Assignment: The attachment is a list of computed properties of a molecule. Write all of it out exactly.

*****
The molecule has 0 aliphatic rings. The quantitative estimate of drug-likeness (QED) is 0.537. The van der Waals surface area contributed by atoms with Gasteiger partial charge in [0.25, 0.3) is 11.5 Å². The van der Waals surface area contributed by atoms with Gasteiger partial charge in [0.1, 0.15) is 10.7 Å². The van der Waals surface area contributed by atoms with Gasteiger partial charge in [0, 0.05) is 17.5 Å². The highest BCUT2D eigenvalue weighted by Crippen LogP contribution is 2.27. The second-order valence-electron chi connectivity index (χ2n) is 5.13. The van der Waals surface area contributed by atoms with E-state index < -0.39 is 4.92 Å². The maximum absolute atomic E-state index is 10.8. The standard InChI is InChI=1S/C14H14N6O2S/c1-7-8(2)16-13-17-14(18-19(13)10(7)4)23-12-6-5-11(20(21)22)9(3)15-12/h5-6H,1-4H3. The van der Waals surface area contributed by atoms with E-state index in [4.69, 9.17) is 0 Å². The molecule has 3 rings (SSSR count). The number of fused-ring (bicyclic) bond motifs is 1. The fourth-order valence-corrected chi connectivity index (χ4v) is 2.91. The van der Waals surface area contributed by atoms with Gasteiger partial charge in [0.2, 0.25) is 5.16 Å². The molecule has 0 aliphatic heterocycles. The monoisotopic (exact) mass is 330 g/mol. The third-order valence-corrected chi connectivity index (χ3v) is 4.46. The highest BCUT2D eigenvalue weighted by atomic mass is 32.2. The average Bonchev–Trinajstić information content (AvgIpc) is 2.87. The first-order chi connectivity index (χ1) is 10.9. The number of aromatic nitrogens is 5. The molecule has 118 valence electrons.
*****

The molecule has 0 aliphatic rings. The quantitative estimate of drug-likeness (QED) is 0.537. The van der Waals surface area contributed by atoms with Gasteiger partial charge in [0.25, 0.3) is 11.5 Å². The van der Waals surface area contributed by atoms with Gasteiger partial charge in [0.1, 0.15) is 10.7 Å². The van der Waals surface area contributed by atoms with Gasteiger partial charge in [0, 0.05) is 17.5 Å². The highest BCUT2D eigenvalue weighted by Crippen LogP contribution is 2.27. The second-order valence-electron chi connectivity index (χ2n) is 5.13. The van der Waals surface area contributed by atoms with E-state index < -0.39 is 4.92 Å². The maximum absolute atomic E-state index is 10.8. The standard InChI is InChI=1S/C14H14N6O2S/c1-7-8(2)16-13-17-14(18-19(13)10(7)4)23-12-6-5-11(20(21)22)9(3)15-12/h5-6H,1-4H3. The van der Waals surface area contributed by atoms with E-state index in [4.69, 9.17) is 0 Å². The molecule has 3 rings (SSSR count). The number of fused-ring (bicyclic) bond motifs is 1. The fourth-order valence-corrected chi connectivity index (χ4v) is 2.91. The van der Waals surface area contributed by atoms with Gasteiger partial charge in [0.2, 0.25) is 5.16 Å². The molecule has 0 aliphatic heterocycles. The monoisotopic (exact) mass is 330 g/mol. The third-order valence-corrected chi connectivity index (χ3v) is 4.46. The highest BCUT2D eigenvalue weighted by atomic mass is 32.2. The average Bonchev–Trinajstić information content (AvgIpc) is 2.87. The first-order chi connectivity index (χ1) is 10.9. The number of aromatic nitrogens is 5. The molecule has 118 valence electrons.